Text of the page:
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From statistical linguistics, Yule's Characteristic (K) is a word frequency measurement for large blocks of text. It measures the likelyhood of two nouns, chosen at random from the text, being the same. Thus, it is a measure of the complexity of the text, as well as its repetitiveness. Yule's Characteristic measurements are given in the form of an positive integer which represents the ratio of misses to hits of the block of text. That is, a K value of 300 means that for any pair of nouns chosen at random from the given text, there's a 1 in 300 chance that they will be the same.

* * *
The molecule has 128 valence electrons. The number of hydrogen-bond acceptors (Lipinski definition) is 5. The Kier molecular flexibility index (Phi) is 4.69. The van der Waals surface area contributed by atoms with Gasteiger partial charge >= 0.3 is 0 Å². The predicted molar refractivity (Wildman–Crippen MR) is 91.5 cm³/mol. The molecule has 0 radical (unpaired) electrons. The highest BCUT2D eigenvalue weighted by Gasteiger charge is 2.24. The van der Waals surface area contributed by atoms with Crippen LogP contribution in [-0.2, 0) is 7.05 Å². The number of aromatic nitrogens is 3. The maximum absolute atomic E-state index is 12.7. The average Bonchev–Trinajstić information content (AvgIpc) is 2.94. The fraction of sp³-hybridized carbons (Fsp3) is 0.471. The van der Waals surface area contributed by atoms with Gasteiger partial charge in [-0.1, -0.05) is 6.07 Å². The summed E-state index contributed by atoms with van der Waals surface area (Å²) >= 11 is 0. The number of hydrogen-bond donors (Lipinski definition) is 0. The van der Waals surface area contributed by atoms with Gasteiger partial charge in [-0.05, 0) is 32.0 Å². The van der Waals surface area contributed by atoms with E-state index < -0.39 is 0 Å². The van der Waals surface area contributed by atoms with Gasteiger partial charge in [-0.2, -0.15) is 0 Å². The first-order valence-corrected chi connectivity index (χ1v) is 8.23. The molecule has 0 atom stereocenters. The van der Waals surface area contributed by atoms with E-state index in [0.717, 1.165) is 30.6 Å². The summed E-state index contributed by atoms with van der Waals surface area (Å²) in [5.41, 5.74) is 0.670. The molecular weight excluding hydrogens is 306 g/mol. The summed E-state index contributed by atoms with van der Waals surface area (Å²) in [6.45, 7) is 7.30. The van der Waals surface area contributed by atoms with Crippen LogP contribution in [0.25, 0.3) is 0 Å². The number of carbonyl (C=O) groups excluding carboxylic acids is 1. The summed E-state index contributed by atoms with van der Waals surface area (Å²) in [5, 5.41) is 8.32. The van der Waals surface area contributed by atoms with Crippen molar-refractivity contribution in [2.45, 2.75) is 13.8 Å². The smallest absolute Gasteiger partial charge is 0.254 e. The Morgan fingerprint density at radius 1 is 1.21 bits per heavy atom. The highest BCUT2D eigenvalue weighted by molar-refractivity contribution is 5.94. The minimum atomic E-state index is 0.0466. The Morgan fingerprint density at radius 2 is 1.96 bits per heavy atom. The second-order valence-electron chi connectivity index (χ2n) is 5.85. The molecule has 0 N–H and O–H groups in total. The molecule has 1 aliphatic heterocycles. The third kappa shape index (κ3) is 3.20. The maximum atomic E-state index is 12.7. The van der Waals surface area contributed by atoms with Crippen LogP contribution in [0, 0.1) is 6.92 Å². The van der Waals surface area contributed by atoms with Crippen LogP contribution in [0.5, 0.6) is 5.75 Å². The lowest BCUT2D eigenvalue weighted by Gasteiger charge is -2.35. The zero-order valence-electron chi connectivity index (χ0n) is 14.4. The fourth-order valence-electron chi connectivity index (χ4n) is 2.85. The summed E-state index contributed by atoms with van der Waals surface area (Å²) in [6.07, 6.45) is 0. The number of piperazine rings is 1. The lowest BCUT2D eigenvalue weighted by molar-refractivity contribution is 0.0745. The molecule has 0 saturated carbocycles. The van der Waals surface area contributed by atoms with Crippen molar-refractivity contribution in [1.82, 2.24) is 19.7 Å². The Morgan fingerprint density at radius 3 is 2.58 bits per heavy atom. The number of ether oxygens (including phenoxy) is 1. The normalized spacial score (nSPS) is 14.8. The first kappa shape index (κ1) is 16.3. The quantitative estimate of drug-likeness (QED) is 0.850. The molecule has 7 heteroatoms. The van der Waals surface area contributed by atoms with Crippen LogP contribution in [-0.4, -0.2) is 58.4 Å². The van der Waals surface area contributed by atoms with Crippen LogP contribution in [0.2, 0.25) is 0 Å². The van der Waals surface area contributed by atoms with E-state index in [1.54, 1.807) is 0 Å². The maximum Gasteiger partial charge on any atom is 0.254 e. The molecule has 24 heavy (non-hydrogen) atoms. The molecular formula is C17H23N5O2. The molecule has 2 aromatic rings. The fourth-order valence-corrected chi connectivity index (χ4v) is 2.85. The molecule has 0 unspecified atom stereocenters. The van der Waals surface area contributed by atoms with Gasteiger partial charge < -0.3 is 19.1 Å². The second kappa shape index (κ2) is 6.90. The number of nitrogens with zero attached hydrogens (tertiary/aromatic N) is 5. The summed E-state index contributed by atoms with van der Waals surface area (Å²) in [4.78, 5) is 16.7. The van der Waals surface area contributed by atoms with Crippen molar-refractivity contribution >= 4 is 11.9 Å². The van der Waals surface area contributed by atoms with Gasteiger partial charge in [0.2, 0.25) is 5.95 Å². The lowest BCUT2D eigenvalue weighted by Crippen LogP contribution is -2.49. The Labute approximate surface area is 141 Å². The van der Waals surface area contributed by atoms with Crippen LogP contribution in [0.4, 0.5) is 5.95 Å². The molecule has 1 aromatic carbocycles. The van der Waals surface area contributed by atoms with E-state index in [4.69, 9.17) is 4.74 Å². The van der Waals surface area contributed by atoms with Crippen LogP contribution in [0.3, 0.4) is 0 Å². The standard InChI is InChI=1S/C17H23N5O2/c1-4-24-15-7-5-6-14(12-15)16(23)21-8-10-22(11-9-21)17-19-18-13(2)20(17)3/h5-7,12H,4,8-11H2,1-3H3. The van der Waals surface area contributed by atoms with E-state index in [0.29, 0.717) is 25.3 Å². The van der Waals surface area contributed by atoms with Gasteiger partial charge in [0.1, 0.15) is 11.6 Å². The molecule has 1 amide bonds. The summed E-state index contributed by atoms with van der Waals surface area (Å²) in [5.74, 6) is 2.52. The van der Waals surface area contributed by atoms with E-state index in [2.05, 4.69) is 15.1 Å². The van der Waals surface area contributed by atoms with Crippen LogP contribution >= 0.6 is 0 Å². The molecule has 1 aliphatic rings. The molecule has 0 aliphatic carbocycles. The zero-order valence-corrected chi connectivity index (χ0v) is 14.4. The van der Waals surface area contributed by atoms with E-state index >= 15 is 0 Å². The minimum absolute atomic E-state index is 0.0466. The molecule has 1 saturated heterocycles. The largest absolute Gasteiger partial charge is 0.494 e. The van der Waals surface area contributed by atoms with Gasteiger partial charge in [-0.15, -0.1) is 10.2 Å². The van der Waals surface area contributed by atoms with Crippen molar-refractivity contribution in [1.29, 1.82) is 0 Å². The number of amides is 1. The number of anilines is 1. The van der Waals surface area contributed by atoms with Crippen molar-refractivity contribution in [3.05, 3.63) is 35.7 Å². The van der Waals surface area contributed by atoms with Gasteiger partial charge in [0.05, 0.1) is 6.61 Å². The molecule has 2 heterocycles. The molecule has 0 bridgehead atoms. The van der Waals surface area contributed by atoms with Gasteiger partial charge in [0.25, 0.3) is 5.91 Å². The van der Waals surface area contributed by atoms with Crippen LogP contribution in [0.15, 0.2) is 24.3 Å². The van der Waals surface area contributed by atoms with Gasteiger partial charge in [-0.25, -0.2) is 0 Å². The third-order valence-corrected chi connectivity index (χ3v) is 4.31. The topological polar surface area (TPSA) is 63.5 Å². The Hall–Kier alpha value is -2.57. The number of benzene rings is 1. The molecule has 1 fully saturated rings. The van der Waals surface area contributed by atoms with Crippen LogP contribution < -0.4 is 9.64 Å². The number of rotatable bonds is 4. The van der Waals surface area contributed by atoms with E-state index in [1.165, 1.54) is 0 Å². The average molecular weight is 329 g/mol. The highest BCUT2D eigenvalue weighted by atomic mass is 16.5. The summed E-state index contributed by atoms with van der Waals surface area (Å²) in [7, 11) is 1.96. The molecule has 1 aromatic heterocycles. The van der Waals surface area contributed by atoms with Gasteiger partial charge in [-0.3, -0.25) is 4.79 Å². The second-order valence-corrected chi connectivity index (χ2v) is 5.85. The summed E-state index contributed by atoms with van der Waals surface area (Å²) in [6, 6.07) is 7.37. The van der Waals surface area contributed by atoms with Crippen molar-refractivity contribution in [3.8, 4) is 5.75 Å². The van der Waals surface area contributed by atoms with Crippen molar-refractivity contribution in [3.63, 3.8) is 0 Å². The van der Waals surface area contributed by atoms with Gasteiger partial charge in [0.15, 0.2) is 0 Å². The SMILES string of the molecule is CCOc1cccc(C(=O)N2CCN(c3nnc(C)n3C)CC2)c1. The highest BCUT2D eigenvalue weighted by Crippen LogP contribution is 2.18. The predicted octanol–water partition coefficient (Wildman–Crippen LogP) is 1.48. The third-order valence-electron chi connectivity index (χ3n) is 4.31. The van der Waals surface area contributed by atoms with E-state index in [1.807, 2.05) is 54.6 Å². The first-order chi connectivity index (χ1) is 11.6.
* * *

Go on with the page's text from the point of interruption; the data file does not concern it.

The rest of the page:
Yule's Characteristic was invented in 1938 by George Udny Yule, a Cambridge statistician. It was most famously used as yet more fuel for the "Bacon was Shakespeare" debate in a 1957 paper. The paper showed that K measurements of Shakespeare's works were a useful metric for judging style, and varied predictably based on which act of each play was analyzed. However, in the author's own words, he "should not care to suggest that the characteristic is going to provide an infallible test of authorship."

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